FERPA and your tuition bill
One of the most important papers your student can sign is the Family Educational Rights and Privacy Act (FERPA) form. Passed in 1974, this federal law is designed to protect the privacy rights of students. FERPA limits access to student records, including both financial records (tuition bills and scholarships) and academic reports (grades and disciplinary records). College students, even those under 18 years of age, are protected by this law. Students must list the names, and relationships, of anyone who is allowed access to his/her records.
Without a signed FERPA release form on file, parents CANNOT talk to the Bursar or Financial Aid counselor regarding errors in the tuition bill. Parents are effectively cut off from any access to student information. When Greg, my oldest son, attended college there were at least two instances when his tuition bill was wrong. Since he had signed the FERPA form, I could work through these problems with the financial aid person, in one case to ensure that his scholarship for summer study was properly credited to his account. I’ve learned that it is not unusual for busy college students to ignore, or to spend minimal effort and energy in resolving tuition glitches. Normally I would make him suffer the consequences of his actions; however, these risks were too high. Had the bill not been paid on time, he would have incurred late fee penalties and his classes could have been cancelled. I couldn’t risk having him lose his classes, or his status as a full-time student – his health insurance and the repayment schedule for his loans both depended on this status.
At most universities, students will need to sign this form only once! It remains in effect for the duration of their college careers at that institution. If your student neglects to sign part A of the form, you can gain access by completing Part B instead. Part B has two requirements–first, your student must be your dependent in accordance with “Section 152 of the Internal Revenue Code.” You must also send the college a SIGNED copy of your most recent Federal Income Tax form. See http://www.ferpa.org for more information.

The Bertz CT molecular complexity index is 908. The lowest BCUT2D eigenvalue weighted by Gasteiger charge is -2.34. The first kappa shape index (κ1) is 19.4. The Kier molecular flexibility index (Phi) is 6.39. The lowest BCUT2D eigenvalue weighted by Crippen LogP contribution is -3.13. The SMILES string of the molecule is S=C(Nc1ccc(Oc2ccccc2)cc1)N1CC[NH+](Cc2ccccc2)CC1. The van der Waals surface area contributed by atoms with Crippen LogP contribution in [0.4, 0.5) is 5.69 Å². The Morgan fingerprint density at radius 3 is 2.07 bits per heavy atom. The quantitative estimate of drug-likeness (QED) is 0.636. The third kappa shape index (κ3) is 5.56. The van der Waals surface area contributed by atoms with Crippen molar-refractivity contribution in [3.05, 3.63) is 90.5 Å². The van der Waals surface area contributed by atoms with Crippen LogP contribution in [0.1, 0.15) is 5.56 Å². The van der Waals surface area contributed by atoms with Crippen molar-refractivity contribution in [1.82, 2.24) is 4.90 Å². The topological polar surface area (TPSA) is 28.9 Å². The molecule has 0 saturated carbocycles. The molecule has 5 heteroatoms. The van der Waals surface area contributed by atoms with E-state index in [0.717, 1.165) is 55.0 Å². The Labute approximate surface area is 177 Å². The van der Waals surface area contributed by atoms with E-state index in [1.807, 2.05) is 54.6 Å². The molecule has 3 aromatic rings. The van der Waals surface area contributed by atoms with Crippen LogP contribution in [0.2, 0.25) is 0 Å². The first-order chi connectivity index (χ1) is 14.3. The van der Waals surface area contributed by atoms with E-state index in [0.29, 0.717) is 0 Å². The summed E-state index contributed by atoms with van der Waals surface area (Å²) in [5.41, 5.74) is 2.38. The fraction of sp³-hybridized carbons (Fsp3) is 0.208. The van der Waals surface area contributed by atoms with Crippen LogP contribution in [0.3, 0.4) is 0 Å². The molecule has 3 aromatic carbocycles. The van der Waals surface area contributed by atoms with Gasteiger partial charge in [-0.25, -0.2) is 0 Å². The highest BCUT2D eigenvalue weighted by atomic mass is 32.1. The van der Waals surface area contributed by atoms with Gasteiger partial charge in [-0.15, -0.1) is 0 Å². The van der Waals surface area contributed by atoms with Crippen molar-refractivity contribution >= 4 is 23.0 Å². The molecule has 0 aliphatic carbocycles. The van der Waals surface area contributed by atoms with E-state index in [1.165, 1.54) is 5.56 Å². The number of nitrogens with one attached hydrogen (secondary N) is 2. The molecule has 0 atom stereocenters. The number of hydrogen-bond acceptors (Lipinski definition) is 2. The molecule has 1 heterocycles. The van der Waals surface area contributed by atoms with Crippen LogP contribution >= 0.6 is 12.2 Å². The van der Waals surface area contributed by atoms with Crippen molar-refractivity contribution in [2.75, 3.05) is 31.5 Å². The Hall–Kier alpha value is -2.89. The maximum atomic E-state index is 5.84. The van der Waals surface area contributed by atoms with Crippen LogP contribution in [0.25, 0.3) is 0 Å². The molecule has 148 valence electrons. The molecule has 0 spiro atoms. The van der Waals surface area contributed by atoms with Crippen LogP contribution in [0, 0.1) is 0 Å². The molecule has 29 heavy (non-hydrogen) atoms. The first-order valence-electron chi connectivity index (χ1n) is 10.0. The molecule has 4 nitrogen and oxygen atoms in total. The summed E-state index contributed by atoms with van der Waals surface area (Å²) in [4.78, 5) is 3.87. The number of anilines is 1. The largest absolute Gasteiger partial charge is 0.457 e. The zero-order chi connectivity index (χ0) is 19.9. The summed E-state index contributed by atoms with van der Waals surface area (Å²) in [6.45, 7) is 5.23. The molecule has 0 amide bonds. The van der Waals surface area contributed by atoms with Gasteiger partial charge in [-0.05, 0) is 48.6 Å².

Yet another word of caution: Since colleges now send bills to each STUDENT’S email address, your student must retrieve this information for you for the first billing cycle. He, or she, also has to provide you with enough time to study the bill, verify that it is correct and pay it on time. With the signed FERPA, you can access billing information directly via phone. At my freshman’s school, he can also grant us access to a university email account–thus allowing us to have another copy of the bill sent directly to our email account. Unfortunately, this new procedure won’t be in place until after the first semester begins.
Tuition and Bills
- College Finances Home
- Alternative ways to pay for college
- College Dorm Room Expenses
- Communication with the Financial Aid Office
- Comparing College Costs
- Control your freshman spending & you'll thank us later.
- Does student income affect financial aid? It could, so be prepared.
- Easing the Pain with Tuition Payment Plans
- First Semester Finances
- Housing Options for College Students
- Involving Your College Student in Paying for College
- Room and Board Advice
- Second Semester Payment Blues
- Second Semester Tuition Bills
- Spending Money on Visiting Your College Student
- Students confide their biggest mistakes. Ah, regret.
- The cost of textbooks
- The Extra Expensive First Month of College
- The Final Official Bill of College Costs
- The Hidden Costs of College Before They Even Leave
- Using Credit Cards to Pay for College
- Using the College Parent Network
- What's the best way to get your textbooks?
- Where is the Money?